I love the shrubby honeysuckle. I may have mentioned that before! Its perfume is just gorgeous. I always try and fill my garden with perfume.
The afternoon light on the now bare stems of the cornus. And a contorted willow which I must remember to use with flowers in the house.
A white chaenomeles just beginning to flower. And the wonderfully fragrant flowers of Chimonanthus praecox (wintersweet).
A few daisies are flowering around the garden but there’s not much else yet showing its face.
I planted some cyclamen a couple of weeks ago which are already flowering. I’d love them to naturalise.
I never cease to marvel at the beauty of the lichen that grows freely here.
The roses are just about over for the year. I’m not sorry as I can start the mammoth task of pruning with a clear conscience.
Arbutus unedo (the strawberry tree), and a very fragrant daphne.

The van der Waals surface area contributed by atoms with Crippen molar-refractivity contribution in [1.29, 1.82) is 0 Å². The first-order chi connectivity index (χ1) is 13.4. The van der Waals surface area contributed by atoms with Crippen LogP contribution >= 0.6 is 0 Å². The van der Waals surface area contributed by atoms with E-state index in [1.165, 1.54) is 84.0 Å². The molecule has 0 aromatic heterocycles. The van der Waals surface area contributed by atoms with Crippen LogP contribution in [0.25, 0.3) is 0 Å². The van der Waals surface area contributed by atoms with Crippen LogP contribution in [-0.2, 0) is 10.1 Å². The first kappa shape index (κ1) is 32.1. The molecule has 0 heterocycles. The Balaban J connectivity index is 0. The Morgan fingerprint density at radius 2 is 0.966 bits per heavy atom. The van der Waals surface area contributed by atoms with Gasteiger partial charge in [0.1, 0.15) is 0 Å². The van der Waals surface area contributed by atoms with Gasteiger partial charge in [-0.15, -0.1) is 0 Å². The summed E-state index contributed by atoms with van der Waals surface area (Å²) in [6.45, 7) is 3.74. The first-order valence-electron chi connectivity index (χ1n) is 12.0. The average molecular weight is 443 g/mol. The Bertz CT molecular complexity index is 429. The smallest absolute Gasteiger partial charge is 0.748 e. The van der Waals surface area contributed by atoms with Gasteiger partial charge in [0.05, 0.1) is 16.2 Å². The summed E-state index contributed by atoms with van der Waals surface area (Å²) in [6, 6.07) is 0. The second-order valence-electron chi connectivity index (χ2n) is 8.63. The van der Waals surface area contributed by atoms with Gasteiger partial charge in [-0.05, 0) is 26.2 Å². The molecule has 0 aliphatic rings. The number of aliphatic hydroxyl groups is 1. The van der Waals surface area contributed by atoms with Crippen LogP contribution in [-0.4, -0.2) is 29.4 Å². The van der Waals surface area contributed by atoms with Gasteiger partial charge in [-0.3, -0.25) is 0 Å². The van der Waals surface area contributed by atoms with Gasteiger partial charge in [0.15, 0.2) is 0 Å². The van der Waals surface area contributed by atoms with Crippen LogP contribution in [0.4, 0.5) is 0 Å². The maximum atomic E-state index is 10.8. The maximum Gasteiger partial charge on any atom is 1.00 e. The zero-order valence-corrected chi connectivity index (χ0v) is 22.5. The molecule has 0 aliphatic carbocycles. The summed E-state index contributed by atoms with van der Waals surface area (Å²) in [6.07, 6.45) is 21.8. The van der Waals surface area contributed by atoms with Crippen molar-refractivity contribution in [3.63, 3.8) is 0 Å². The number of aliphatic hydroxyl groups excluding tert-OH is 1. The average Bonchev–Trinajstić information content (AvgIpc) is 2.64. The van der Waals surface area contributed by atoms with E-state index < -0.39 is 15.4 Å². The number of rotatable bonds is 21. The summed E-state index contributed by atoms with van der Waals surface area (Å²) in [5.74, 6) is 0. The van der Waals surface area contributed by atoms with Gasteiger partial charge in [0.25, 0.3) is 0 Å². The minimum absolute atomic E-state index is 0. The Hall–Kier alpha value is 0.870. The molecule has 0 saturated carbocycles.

Looking up to the highest branches of a parrotia tree. We were concerned for the health of this tree last summer. These would appear to be the current season’s flowers so fingers crossed it is going to come back. I really want it to survive!
Not flowers, but I really love the seedheads on this Vernonia which I’m growing for the first time. So far it seems to be happy so I’m hoping I can propagate it and plant it around the garden. It is definitely a new favourite plant.
Two photos of a large sprawling rosemary bush at the front of the house, intermingled with a red salvia (no longer flowering and somewhat overwhelmed by the rosemary). And on the right one of several Teucrium fruticans in the pool beds still hanging on with a few flowers.